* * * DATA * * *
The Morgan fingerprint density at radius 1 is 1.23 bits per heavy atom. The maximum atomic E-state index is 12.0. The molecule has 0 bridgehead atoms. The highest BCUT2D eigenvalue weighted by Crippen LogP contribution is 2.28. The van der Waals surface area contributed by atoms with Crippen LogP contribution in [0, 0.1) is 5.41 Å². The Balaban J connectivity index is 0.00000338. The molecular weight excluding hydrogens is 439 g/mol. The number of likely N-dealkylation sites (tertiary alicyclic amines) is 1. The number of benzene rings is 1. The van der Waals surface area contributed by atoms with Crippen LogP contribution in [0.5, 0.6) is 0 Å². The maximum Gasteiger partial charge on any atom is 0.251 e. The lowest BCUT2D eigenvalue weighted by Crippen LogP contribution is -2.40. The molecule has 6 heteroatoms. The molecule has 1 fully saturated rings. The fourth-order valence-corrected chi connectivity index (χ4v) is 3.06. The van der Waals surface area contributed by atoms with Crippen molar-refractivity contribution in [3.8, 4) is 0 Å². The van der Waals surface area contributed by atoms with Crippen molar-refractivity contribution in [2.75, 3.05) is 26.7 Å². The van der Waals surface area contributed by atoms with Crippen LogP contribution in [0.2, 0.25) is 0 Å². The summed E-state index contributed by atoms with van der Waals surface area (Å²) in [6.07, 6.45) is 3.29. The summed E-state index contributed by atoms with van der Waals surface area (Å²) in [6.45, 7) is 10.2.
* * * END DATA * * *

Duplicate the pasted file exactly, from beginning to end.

The Morgan fingerprint density at radius 1 is 1.23 bits per heavy atom. The maximum atomic E-state index is 12.0. The molecule has 0 bridgehead atoms. The highest BCUT2D eigenvalue weighted by Crippen LogP contribution is 2.28. The van der Waals surface area contributed by atoms with Crippen LogP contribution in [0, 0.1) is 5.41 Å². The Balaban J connectivity index is 0.00000338. The molecular weight excluding hydrogens is 439 g/mol. The number of likely N-dealkylation sites (tertiary alicyclic amines) is 1. The number of benzene rings is 1. The van der Waals surface area contributed by atoms with Crippen LogP contribution in [0.5, 0.6) is 0 Å². The maximum Gasteiger partial charge on any atom is 0.251 e. The lowest BCUT2D eigenvalue weighted by Crippen LogP contribution is -2.40. The molecule has 6 heteroatoms. The molecule has 1 fully saturated rings. The fourth-order valence-corrected chi connectivity index (χ4v) is 3.06. The van der Waals surface area contributed by atoms with Crippen molar-refractivity contribution in [3.8, 4) is 0 Å². The van der Waals surface area contributed by atoms with Crippen molar-refractivity contribution in [2.75, 3.05) is 26.7 Å². The van der Waals surface area contributed by atoms with Crippen LogP contribution in [0.2, 0.25) is 0 Å². The summed E-state index contributed by atoms with van der Waals surface area (Å²) in [6.07, 6.45) is 3.29. The summed E-state index contributed by atoms with van der Waals surface area (Å²) in [6.45, 7) is 10.2.